It's been 10 years since we launched our blog. Since then we have published over 450 blogs written by 257 different authors. In total, the blogs have been read over 350,000+ times. With the blog coming back from its holiday and following a consultation and strategic review, we are now making some changes to it.
Most notably we’re changing the frequency of new blogs to once every two weeks. While the blog has been a weekly inbox staple for many of you, we’ve done some digging through the data to try and better understand our readership and to optimise the way we communicate. But before we jump into numbers here’s a bit of background on how the blog came about and evolved over the last decade.
A blog is born…
It is perhaps telling of its importance that the official formation of the network was announced on one of the first blogs published. The blog was designed as a centrepiece of a new website launched at the same time. Due to its less formal nature and the instant reach to key audiences, it gave the fledgling network the opportunity to publish new perspectives on statelessness. The Secretariat and our members had a unique opportunity to describe new tools and present a plan on addressing statelessness in Europe to a growing audience of people concerned about the issue. From there the blog quickly became an essential vehicle to drive the conversation on addressing an issue which was steadily gaining momentum across Europe.
The blog was built on a belief that everyone with experience of the issue can contribute. This means that the range of perspectives covered on the blog is truly extensive. From pieces on litigation, research, policy, to advocacy and campaigns all covering a wide range of issues like childhood statelessness, detention, asylum, minority rights and many other nexuses and intersectionalities. In the last 4 years this has widened further to cover first-hand experience of statelessness and activism based on our community engagement work. While primarily focused on Europe, the blog also provides updates on key developments from around the globe and gives a discussion space to a global coalition of actors working to end statelessness.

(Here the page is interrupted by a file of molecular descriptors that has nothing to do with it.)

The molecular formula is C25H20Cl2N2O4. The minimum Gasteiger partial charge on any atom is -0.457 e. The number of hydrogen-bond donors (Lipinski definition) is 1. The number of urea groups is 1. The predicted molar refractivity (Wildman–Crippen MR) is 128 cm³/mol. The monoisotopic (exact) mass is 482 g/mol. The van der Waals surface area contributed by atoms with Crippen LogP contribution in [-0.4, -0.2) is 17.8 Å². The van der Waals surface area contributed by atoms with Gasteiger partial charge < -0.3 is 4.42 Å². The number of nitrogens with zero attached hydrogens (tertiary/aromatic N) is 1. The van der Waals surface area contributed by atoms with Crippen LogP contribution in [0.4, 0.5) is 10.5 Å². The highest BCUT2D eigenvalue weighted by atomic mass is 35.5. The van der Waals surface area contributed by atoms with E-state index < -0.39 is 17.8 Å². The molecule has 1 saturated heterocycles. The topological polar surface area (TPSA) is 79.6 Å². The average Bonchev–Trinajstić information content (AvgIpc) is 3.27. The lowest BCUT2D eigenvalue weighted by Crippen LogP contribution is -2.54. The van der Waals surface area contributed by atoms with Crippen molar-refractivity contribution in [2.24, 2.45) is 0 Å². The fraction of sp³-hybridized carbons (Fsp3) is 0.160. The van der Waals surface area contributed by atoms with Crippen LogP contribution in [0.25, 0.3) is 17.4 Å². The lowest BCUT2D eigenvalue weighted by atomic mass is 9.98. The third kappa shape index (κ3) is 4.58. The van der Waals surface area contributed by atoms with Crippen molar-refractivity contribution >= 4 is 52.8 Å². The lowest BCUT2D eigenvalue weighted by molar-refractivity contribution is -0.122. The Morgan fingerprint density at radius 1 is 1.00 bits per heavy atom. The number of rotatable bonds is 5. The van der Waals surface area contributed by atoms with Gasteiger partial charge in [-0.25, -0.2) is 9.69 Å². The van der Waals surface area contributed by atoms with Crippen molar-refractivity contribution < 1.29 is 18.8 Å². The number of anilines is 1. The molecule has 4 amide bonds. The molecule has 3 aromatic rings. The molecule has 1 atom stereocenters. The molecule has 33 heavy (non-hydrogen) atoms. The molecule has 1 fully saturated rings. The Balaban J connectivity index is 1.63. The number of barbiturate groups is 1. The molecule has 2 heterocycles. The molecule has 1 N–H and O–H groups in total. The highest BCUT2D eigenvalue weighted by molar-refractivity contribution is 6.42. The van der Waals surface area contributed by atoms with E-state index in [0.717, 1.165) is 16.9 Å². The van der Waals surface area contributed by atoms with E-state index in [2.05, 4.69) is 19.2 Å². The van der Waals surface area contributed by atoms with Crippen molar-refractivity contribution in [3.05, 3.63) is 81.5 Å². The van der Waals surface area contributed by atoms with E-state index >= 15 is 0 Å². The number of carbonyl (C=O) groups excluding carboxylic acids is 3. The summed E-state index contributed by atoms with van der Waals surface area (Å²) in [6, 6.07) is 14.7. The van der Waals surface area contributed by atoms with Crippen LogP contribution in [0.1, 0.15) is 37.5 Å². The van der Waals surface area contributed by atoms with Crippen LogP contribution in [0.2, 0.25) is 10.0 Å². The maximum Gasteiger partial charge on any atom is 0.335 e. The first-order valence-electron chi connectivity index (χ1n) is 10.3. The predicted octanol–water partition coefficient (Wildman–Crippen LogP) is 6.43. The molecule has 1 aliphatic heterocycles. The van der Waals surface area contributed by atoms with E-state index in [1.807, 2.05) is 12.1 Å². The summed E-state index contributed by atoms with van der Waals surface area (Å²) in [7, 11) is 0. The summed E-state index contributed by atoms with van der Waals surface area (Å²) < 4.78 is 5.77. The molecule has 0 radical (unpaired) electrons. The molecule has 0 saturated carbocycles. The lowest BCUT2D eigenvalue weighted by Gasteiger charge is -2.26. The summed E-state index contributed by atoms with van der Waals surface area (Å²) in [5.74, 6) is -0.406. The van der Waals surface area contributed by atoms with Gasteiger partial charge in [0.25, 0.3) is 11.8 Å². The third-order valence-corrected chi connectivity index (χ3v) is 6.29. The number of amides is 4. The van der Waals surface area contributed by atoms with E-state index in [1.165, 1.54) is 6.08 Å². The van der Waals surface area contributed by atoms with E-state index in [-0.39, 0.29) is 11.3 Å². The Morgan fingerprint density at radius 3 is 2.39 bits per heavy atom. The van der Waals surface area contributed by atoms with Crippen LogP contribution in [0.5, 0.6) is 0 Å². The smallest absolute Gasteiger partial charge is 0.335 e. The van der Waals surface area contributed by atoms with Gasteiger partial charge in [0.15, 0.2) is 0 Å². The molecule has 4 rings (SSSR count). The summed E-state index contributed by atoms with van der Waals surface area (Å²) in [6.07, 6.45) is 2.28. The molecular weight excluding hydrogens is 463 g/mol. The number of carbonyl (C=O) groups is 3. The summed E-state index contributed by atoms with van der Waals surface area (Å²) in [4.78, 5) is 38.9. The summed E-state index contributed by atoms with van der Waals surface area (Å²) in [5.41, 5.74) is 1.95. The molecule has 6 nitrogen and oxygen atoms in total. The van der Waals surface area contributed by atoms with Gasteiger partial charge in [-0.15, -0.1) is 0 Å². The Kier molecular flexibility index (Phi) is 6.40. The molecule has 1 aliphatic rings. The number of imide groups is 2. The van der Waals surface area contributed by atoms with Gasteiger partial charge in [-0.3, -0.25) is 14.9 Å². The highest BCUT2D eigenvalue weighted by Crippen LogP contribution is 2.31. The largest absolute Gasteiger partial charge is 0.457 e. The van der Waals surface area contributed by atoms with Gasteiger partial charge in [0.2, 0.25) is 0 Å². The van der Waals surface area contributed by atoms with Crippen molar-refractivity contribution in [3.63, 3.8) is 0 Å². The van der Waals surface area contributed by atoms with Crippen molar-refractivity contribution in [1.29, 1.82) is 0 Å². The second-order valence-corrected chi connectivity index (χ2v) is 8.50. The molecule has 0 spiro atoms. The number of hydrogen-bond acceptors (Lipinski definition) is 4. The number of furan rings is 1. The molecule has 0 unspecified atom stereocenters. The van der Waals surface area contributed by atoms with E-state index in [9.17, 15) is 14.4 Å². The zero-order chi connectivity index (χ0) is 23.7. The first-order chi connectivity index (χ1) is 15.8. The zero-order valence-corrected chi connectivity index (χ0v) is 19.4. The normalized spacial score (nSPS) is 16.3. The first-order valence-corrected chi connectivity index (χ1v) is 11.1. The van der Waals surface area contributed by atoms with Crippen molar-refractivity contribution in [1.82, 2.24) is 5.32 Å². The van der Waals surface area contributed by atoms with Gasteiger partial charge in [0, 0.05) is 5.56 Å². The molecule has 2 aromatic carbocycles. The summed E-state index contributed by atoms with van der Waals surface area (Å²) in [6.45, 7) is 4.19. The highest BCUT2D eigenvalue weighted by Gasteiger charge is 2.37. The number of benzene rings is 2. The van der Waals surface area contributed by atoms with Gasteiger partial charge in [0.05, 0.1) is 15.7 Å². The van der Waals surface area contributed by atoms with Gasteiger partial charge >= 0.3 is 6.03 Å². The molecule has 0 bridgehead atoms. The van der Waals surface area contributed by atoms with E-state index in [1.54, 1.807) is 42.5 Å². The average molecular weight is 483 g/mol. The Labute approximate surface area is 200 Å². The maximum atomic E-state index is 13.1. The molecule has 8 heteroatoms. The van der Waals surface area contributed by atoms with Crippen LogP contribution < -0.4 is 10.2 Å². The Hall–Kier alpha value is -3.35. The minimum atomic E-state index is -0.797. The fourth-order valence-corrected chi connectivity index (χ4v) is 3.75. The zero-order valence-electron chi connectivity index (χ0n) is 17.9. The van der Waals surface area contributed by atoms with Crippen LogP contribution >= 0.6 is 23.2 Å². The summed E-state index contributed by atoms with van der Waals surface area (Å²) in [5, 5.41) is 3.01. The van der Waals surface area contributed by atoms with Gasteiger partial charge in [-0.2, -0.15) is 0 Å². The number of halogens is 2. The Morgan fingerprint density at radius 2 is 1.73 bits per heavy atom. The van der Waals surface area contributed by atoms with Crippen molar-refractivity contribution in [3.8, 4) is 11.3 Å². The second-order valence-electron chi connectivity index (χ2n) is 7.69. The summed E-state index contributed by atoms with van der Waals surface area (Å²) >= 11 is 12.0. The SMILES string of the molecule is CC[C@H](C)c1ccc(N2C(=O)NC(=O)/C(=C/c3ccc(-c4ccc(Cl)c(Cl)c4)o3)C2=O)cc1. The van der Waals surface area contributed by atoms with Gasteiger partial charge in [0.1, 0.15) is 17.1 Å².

Fast forward to 2020, when we revamped our website, with the aim to widen the reach and the number of ways we deliver information to new audiences. In addition to improving the way the blog was published, we also relaunched new formats like interviews with key stakeholders and news items, providing a space for quick updates. We’ve also introduced editorials, conceived as think pieces written by ENS staff and aimed at setting a positive agenda for addressing statelessness in Europe.
In the last 5 years we have also added and expanded new tools like the StatelessnessINDEX and the Statelessness Case Law Database. Both include their own resource sections, as well as timely updates on policy, law and practice organised and targeted specifically at different stakeholders.
Time for a re-think
A decade on, it seemed like a good time for a review. So in addition to digging through email and web statistics, we asked our readers for feedback via a short survey to help us make improvements and to better understand the way you interact with ENS.
While the blog remains a space for ongoing commentary on statelessness, we are mindful that this shouldn’t crowd out other outputs. Most notably the survey data combined with other analytics shows that most of you actually prefer a bi-weekly schedule for the blog, in addition to other outputs. This won’t mean that we will slow down when it comes to keeping you informed. On the contrary, it will allow us to react more quickly to new developments and to use email to keep in touch with updates on our campaigns, tools and events. We will also retain the option to publish additional guest blogs on top of the new bi-weekly schedule if a new development requires this.
We are also making some changes to how the blog is sent out via social networks and looking at further optimising the website search through our extensive library of blogs, so that it is easier for you to find information. Language is another barrier we’ve been trying to tackle in our written outputs though increasing use of translation, and we will continue to make sure our main outputs - including blogs - are accessible to non-English speakers.
We are also adding more video content to our library and increasing our capacity to launch content co-created by community members and stateless changemakers. One thing we’ve learnt from the past is that different groups prefer to engage with us in different ways, so we are keen to continue testing and evaluating new approaches. We hope that this will also allow us to engage with new audiences and mobilise new supporters. Watch this space!
Finally and perhaps most importantly, the blog remains open to contributions from everyone. ENS is a network and an alliance of NGOs, national and international stakeholders, experts, activists and communities who have the in-depth knowledge necessary to end statelessness. If you have something to say to help us achieve our mission, then we want to hear from you.